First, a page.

Thursday, May 21, 2015

Undefinitized Contract Actions (UCAs)

To meet urgent needs, federal agencies, including DoD, can authorize contractors to begin work and incur costs before reaching final agreement on contract terms, specifications, or price, using an undefinitized contract action.

Such types of contractual actions are considered risky for the Government because contractors have little incentive to control costs as the Government normally reimburses contractors for all allowable costs incurred during the undefinitized period. Further, the Government may incur unnecessary costs if requirements change before the contract is definitized.

To help minimize these risks, defense acquisition regulations generally require undefinitized contract actions (UCAs) to be definitized within 180 days of issuance or before more than 50 percent of the estimated contract price is obligated, whichever occurs first.

The GAO (Government Accountability Office) recently issued a report on the Air Force's practices with respect to UCAs. Between 2010 and 2014, the Air Force obligated $14 billion on UCAs. For UCAs reviewed by GAO, the most common reason cited for awarding them was to meet urgent needs. The GAO didn't have a problem with the rationale or justification. They did find however that the Air Force never met the definitization time frames for the UCAs under review.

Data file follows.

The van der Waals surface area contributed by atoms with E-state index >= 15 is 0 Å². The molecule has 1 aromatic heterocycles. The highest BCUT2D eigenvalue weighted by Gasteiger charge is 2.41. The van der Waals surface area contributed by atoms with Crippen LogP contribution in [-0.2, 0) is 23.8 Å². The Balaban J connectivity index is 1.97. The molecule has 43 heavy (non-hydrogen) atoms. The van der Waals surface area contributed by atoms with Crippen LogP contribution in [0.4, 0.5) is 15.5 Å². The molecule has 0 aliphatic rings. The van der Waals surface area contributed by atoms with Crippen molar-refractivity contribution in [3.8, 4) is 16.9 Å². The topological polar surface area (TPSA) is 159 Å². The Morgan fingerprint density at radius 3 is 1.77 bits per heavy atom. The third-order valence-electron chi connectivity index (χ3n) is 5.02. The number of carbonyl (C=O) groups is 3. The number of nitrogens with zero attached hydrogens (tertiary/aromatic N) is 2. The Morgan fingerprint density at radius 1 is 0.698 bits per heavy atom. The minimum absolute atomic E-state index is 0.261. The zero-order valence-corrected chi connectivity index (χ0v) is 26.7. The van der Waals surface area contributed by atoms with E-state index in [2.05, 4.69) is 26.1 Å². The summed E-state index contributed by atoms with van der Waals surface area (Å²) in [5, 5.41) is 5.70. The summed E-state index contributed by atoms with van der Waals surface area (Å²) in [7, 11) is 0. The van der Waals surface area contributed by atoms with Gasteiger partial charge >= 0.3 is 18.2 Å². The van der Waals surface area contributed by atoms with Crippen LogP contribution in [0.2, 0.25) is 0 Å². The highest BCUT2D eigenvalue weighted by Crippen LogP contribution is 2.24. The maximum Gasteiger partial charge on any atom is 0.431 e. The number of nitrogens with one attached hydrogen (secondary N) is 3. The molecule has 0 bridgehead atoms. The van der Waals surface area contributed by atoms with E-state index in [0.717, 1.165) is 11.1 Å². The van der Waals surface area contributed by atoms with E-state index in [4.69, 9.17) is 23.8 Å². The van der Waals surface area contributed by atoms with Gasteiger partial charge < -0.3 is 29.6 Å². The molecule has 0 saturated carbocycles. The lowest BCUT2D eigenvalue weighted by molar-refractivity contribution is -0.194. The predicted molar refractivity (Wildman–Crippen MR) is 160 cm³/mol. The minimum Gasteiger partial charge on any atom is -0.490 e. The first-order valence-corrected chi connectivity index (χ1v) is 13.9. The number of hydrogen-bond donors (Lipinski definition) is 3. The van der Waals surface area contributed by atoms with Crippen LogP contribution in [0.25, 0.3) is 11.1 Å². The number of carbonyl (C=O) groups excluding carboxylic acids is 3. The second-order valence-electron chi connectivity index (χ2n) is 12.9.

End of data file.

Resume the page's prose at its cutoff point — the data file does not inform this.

As mentioned, the Government (and particularly contract auditors) consider UCAs to be high risk procurement actions. Auditors are instinctively suspicious that contractors will try to dump everything, including the kitchen sink, onto the contract. With little or no incentive to control costs, prior to definitization, contractors tend to be less concerned with expenditures.

As a result of the GAO findings, contractors with UCAs can expect heightened awareness and more oversight of UCAs. DoD, at least, will be tightening up its policies with respect to definitization time frames. And, with DCMA (Defense Contract Management Agency) buildup of pricing capabilities, the turn-around time to conclude negotiations should decrease significantly.

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